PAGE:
Veteran winger Lote Tuqiri says he’s still to decide whether to play on next year after helping South Sydney win the NRL premiership.

He’s joined the likes Des Hasler, Mick Cronin and John Ferguson in winning a grand final at the age of 35, and now Lote Tuqiri has to decide whether to go around for another season in the NRL next year.

The veteran winger admitted to being “gobsmacked” after helping South Sydney win their first premiership in 43 years with a 30-6 win over Canterbury on an emotional day at ANZ Stadium.

The former dual international looked certain to hang up his boots less than two months ago when he was toiling away in the NSW Cup with the North Sydney Bears.

But after being recalled for the Rabbitohs’ 50-10 win over Newcastle in round 21, he kept his place in the team and now has a second premiership ring – 14 years after his first with Brisbane.

“I never thought this would happen, never in a million years,” Tuqiri said.

“This time last year, I was playing rugby in Ireland.”

The Rabbitohs’ premiership success bookends an outstanding career for the Fiji-born wideman, who burst onto the scene with the Broncos in 1999 before spending six years playing rugby with the NSW Waratahs and the Wallabies.

His last appearance in a final at ANZ Stadium was in the 2003 Rugby World Cup decider, when he scored the opening try of the game only for England to fight back to win in extra-time.

“I’ve been a bridesmaid here a few times but tonight was unbelievable, I am gobsmacked,” he said.

“It would be close to the best moment of my career. I didn’t appreciate it too much in 2000. I was a young bloke. I just thought I would win three or four more.”

After being shown the door by the Wests Tigers at the end of last year, Tuqiri’s career looked certain to wind down with a final pay day with short stint with Irish rugby powerhouse Leinster.

But after returning to Australia in January, he was thrown a lifeline by Souths coach Michael Maguire, who signed him on to a one-year deal.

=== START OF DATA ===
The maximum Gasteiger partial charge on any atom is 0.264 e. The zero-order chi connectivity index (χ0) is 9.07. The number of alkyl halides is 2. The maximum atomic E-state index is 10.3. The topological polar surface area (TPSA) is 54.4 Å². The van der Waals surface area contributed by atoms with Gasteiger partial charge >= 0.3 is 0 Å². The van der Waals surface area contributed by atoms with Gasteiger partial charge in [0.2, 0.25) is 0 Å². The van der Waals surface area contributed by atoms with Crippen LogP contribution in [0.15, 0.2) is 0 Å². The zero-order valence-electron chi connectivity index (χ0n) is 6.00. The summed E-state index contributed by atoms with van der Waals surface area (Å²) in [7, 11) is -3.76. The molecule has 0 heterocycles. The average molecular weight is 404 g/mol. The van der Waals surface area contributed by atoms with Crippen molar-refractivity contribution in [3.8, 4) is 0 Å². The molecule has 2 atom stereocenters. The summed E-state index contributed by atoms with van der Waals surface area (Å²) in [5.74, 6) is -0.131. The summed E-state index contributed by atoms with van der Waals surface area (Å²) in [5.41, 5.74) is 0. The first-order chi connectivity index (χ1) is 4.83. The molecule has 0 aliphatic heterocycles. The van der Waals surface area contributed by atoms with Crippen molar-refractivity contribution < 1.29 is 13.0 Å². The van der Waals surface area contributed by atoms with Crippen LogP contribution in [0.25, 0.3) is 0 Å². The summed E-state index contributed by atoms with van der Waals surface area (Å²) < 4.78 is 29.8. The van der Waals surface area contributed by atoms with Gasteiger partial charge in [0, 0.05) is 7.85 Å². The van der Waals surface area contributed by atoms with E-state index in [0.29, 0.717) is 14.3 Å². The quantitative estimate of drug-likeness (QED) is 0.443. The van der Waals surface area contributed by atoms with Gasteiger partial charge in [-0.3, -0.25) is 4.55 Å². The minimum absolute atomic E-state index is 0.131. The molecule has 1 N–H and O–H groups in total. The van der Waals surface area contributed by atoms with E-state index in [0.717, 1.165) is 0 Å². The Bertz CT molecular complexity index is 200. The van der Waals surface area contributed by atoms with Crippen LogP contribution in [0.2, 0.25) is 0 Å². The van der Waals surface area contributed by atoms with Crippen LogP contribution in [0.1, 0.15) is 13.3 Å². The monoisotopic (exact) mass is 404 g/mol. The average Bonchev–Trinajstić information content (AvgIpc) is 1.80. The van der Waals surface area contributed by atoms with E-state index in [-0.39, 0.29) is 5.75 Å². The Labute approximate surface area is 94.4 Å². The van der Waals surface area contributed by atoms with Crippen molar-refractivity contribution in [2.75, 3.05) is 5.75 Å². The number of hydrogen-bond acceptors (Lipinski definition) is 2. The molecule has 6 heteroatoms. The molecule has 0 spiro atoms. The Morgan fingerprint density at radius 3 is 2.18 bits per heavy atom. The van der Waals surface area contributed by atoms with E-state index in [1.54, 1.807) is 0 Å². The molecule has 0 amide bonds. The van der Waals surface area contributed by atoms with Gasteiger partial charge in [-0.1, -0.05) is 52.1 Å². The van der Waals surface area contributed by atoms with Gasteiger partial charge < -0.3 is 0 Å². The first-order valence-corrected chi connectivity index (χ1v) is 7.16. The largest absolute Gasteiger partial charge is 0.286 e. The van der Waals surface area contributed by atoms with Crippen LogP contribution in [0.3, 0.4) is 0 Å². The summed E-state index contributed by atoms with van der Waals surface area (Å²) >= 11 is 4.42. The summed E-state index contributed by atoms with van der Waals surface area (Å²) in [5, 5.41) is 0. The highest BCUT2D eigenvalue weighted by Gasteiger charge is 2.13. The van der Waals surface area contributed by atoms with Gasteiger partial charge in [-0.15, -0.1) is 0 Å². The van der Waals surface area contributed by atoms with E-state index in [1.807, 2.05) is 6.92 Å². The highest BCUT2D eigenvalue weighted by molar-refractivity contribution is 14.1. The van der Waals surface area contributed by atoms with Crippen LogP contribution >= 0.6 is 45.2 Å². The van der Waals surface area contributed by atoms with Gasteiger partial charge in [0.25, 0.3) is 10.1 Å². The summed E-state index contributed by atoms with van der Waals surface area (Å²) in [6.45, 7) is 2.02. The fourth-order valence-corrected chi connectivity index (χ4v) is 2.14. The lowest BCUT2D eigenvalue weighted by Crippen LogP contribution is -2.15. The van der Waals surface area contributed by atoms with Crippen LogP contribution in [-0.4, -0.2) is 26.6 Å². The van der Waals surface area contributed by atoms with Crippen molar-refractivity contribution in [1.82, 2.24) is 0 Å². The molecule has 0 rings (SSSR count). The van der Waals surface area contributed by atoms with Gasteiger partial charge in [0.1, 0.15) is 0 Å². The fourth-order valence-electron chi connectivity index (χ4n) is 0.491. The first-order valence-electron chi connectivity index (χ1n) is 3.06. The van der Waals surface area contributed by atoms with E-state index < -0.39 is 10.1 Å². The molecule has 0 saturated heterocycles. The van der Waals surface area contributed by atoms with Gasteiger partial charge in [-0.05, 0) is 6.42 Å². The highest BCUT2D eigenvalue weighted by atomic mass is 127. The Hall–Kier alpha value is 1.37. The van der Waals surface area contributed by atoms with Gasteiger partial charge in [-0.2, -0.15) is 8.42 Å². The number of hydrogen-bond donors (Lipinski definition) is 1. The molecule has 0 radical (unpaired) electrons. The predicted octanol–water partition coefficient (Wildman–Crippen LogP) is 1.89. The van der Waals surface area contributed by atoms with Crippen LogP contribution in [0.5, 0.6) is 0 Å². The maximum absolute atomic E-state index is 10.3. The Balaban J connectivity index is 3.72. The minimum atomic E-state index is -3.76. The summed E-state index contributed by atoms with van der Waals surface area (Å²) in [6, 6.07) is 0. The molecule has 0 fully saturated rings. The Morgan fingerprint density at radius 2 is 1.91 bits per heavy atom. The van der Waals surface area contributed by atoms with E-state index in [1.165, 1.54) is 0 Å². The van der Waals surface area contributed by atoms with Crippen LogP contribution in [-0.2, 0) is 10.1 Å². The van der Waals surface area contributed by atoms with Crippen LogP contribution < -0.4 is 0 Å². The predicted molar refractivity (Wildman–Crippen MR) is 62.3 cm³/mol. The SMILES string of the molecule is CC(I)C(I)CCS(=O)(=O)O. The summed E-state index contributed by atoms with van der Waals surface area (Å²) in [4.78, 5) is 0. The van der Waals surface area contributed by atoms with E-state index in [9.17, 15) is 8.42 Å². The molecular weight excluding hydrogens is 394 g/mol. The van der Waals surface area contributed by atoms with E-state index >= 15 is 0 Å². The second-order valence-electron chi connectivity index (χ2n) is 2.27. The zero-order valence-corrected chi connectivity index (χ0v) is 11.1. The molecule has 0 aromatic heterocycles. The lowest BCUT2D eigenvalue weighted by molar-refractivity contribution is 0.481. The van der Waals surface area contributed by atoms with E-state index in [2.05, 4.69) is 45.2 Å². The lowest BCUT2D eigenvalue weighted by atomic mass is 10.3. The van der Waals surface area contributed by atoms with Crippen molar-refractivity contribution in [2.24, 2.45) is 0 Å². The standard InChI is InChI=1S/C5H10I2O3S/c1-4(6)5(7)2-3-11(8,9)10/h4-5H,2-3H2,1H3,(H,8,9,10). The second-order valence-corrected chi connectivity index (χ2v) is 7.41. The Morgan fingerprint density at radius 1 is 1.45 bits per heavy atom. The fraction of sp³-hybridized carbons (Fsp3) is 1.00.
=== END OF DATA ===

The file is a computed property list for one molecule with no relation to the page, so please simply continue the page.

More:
“I never saw this happening when I arrived. I am part of a winning premiership team – again,” Tuqiri said.

“It’s South Sydney, all the history, the fans they make you feel part of the South Sydney movement – it’s great.”

Tuqiri more than vindicated Maguire’s decision to recall him with six tries in the last nine games of the season to help propel the Rabbitohs to their 21st premiership.

“At times I didn’t think I would get this chance, but said to a few other blokes, `when I do, I am not going to let it go’,” he said.

“I don’t think I did that.”

Maguire hinted after the game he’d like Tuqiri to stick around next year, but the former Queensland star said there’d been no discussions about a new deal.

“I still feel good physically and mentally, but there is a real temptation to go out on a high,” he said.

“This doesn’t happen a lot to guys my age. You get told by a lot of people that it’s a good way to go out. But the other train of thought is that you are a long time retired.

“I’ll just sit back and think about it over the next week.”

THE OLDEST PLAYERS TO WIN A NRL GRAND FINAL * Ken Kearney, St George, 36 years and 123 days (1960)

* John Ferguson, Canberra, 36 years and 70 days 1990)

* Des Hasler, Manly, 35 years and 225 days (1996)

* Billy Wilson, St George, 35 years and 108 days (1962)

* Ken Kearney, St George, 35 years and 103 days (1959)

* Jim Craig, Wests, 35 years and 97 days (1930)

* Michael Cronin, Parramatta, 35 years and 92 days (1986)

* John Ferguson, Canberra, 35 years and 71 days (1989)

* Lote Tuqiri, Souths, 35 years and 12 days (2014)